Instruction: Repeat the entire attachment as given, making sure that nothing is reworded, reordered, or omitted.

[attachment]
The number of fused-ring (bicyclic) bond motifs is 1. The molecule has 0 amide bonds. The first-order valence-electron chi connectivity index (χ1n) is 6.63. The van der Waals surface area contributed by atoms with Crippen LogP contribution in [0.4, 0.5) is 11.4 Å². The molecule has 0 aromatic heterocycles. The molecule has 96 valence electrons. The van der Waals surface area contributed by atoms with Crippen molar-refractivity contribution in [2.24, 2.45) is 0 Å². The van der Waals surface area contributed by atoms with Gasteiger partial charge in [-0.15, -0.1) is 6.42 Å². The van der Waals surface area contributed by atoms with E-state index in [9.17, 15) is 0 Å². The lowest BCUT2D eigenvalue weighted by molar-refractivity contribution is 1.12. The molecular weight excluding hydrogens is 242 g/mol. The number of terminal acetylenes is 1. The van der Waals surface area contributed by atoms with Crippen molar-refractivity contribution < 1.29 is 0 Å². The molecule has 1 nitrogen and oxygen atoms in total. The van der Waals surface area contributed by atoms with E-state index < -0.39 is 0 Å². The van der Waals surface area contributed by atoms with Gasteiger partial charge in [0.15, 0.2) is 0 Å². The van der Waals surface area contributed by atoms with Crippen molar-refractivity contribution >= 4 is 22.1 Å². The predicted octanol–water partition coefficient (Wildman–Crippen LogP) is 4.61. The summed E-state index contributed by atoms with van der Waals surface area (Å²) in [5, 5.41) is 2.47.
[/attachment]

The number of fused-ring (bicyclic) bond motifs is 1. The molecule has 0 amide bonds. The first-order valence-electron chi connectivity index (χ1n) is 6.63. The van der Waals surface area contributed by atoms with Crippen LogP contribution in [0.4, 0.5) is 11.4 Å². The molecule has 0 aromatic heterocycles. The molecule has 96 valence electrons. The van der Waals surface area contributed by atoms with Crippen molar-refractivity contribution in [2.24, 2.45) is 0 Å². The van der Waals surface area contributed by atoms with Gasteiger partial charge in [-0.15, -0.1) is 6.42 Å². The van der Waals surface area contributed by atoms with E-state index in [9.17, 15) is 0 Å². The lowest BCUT2D eigenvalue weighted by molar-refractivity contribution is 1.12. The molecular weight excluding hydrogens is 242 g/mol. The number of terminal acetylenes is 1. The van der Waals surface area contributed by atoms with Crippen molar-refractivity contribution < 1.29 is 0 Å². The molecule has 1 nitrogen and oxygen atoms in total. The van der Waals surface area contributed by atoms with E-state index < -0.39 is 0 Å². The van der Waals surface area contributed by atoms with Gasteiger partial charge in [0.15, 0.2) is 0 Å². The van der Waals surface area contributed by atoms with Crippen molar-refractivity contribution >= 4 is 22.1 Å². The predicted octanol–water partition coefficient (Wildman–Crippen LogP) is 4.61. The summed E-state index contributed by atoms with van der Waals surface area (Å²) in [5, 5.41) is 2.47.